It's a surprisingly rousing moment too. The Fairy Queen has always been positioned as the big bad of the season. She was a magical creature tormenting Eliot and Margo's lives in Fillory. They couldn't lead because the Fairy Queen was the one running the show from behind the curtain. Everything she did was apparently to build a stronger army for herself should the rest of civilization ever turn on her. She feels powerful because fairies are the essence of magic. She feels superior to the trivial concerns of those in Fillory. She was always capable of seeing multiple steps ahead and outsmarting Eliot and Margo. But here, the show gives dimension to the character through showing her sympathies and fears. Fairy deals are the trademark of her people. Without them, they would be seen as irrelevant. The only people who know that she broke this one are Julia, Fen and Irene. And yet, the Fairy Queen views that as enough to put her people into harm's way. She comes out of this experience with a newfound respect for Julia. She sees her as the best of humanity. If more magicians were like her, then the fairies never would have had to flee. But they did. In doing so, they were gifted one of the keys that helped create their world. They were able to build an alternate dimension for protection because of the magical components of this key. Quentin, Alice and Josh are at the castle in Fillory looking for it. It's only after awhile - and when Josh gets high - that they realize it's in the fairy dimension. So, they have a seemingly impossible task ahead of them. They only care about retrieving the keys to restore magic. But for Julia and the Fairy Queen, it's much more personal. Losing the key means losing the fairy world. The Fairy Queen can't allow that to happen now because of all that has changed. She respects the quest that the main characters are on. She wants to do right by Julia. But she can't because she needs to put her people first. As such, she'll be positioned as the villain once more. But it will be much more personal and tragic to see what the outcome will be.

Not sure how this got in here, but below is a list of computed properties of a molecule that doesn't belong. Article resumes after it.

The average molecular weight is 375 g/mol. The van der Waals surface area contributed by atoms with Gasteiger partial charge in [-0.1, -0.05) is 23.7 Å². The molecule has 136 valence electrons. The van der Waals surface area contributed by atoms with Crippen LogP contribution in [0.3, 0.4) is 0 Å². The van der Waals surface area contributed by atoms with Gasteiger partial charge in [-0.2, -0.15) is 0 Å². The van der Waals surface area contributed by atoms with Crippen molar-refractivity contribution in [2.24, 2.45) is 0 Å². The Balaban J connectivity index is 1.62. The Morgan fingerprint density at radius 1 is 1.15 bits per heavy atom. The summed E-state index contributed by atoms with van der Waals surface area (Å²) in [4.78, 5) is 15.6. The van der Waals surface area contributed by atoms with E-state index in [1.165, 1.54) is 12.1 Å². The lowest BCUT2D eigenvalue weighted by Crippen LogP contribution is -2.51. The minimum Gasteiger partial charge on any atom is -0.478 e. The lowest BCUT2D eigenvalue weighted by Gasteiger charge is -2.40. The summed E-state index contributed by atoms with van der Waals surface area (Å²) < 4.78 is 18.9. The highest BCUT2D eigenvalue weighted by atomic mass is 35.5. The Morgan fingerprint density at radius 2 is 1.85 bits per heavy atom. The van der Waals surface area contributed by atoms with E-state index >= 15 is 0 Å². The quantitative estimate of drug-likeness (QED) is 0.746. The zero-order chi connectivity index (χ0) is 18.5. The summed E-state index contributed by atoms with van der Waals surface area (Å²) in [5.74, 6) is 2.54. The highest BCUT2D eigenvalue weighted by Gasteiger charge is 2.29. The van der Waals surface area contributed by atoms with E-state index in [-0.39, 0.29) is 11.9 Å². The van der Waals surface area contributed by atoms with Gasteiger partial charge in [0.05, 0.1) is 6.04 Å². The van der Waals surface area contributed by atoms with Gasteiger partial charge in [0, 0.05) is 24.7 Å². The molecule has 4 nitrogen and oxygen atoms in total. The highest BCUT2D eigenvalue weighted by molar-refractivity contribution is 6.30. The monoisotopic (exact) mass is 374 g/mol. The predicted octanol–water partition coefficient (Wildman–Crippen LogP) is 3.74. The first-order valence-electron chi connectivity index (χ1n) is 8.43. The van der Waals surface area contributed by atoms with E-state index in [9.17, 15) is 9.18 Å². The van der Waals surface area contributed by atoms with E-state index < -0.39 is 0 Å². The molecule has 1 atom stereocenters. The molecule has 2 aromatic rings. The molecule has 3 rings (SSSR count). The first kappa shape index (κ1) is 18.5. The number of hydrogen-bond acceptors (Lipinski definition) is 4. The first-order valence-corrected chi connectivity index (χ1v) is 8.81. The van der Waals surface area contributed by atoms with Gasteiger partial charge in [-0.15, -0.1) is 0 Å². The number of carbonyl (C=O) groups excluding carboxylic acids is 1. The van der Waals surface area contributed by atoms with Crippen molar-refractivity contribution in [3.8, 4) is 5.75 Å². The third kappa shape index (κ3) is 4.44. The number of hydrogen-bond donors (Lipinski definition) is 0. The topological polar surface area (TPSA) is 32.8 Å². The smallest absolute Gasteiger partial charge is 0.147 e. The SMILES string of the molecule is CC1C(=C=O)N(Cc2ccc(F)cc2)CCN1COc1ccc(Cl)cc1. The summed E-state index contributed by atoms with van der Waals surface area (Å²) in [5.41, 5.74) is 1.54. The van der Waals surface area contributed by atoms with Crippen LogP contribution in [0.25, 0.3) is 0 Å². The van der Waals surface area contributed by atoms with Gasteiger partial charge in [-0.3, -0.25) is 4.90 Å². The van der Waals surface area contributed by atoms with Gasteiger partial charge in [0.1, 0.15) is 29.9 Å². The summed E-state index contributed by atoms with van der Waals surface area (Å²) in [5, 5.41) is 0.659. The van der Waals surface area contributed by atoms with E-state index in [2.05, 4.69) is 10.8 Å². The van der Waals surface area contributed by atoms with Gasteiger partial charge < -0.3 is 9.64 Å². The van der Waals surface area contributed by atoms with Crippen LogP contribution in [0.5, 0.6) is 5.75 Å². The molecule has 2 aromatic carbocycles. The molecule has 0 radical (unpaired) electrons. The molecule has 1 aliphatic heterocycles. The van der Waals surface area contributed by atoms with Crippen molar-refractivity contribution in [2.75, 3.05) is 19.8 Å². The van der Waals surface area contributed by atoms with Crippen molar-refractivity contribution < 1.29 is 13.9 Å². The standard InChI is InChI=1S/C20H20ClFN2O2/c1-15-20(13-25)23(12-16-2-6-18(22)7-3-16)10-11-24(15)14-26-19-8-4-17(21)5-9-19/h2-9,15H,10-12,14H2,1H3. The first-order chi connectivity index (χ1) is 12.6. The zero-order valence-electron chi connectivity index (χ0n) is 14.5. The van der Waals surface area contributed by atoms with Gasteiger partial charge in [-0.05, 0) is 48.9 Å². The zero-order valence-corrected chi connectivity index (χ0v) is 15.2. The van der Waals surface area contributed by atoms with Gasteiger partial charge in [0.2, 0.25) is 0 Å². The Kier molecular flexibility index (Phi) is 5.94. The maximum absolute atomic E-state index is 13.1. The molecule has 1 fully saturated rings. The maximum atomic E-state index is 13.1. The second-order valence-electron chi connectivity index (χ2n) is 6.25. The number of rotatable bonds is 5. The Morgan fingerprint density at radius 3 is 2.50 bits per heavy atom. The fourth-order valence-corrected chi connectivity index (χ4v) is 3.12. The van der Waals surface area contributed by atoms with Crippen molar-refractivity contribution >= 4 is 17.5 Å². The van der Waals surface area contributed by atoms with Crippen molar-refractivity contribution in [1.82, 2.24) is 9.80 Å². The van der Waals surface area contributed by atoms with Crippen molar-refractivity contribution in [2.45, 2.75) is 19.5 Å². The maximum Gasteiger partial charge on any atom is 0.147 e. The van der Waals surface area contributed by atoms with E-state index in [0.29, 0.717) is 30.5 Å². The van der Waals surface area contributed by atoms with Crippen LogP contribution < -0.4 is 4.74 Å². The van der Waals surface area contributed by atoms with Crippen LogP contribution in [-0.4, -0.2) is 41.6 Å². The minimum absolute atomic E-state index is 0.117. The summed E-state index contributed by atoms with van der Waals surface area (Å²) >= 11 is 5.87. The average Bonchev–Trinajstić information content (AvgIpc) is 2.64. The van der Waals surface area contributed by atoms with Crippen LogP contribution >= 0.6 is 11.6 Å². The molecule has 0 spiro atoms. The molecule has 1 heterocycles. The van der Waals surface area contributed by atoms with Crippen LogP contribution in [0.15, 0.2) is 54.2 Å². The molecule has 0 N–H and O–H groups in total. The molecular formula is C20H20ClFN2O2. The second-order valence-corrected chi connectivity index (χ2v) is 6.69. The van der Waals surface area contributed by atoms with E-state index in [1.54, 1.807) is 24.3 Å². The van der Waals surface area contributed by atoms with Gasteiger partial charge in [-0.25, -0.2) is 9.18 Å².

Meanwhile, Penny is faced with the question of if his devotion to the quest is even worth it. He is so desperate to get back to his friends on Earth. He has always vilified The Library for being secretive and forcing him into this billion year contract. He's mad at Sylvia for betraying his trust. She did so to write off a million years from her own contract so that she could reunite with her family sooner. And now, Penny is presented with an opportunity to escape this world. He has the potential to get a ticket out of here. It only takes a little charm to do so as well. But he is stopped by a god. Hades appears before him to question why he is so stubborn about avoiding his fate despite always seeming to return to it. He views life on Earth as limited. Yes, it comes with several perks for Penny as a traveler. But his service to The Library provides him with the greatest sources of information in the entire universe. It's his chance to build a real and genuine life that is meaningful for him for a very long time. Life on Earth is always going to be finite. Meanwhile, the quest for magic may not be all that important. It may just be the gods continuing to trick the humans to make them feel important so that they don't focus all their time and energy on hunting the gods down and killing them. Magic was turned off because of the death of a god. And now, the people who killed Ember are the ones in charge of restoring magic. But Hades contests that magic will always return to this world. The gods always keep it around in order to entertain the humans so that they feel their lives and journeys are important in life. It's a profound statement to make at this point of the season. It seems that Penny really buys into the argument as well. He is seen relaxing into this life at The Library. He joins a book club and makes new friends. He feels less of a pull back to Earth and the quest. Of course, it could still be a ruse. If it's not, he's completely disregarding his feelings for Kady. But it should be really interesting to see what will happen as soon as Quentin and Eliot collect all seven keys. Will it be all that they were promised? Or will it be a let down simply meant to distract them for a little while.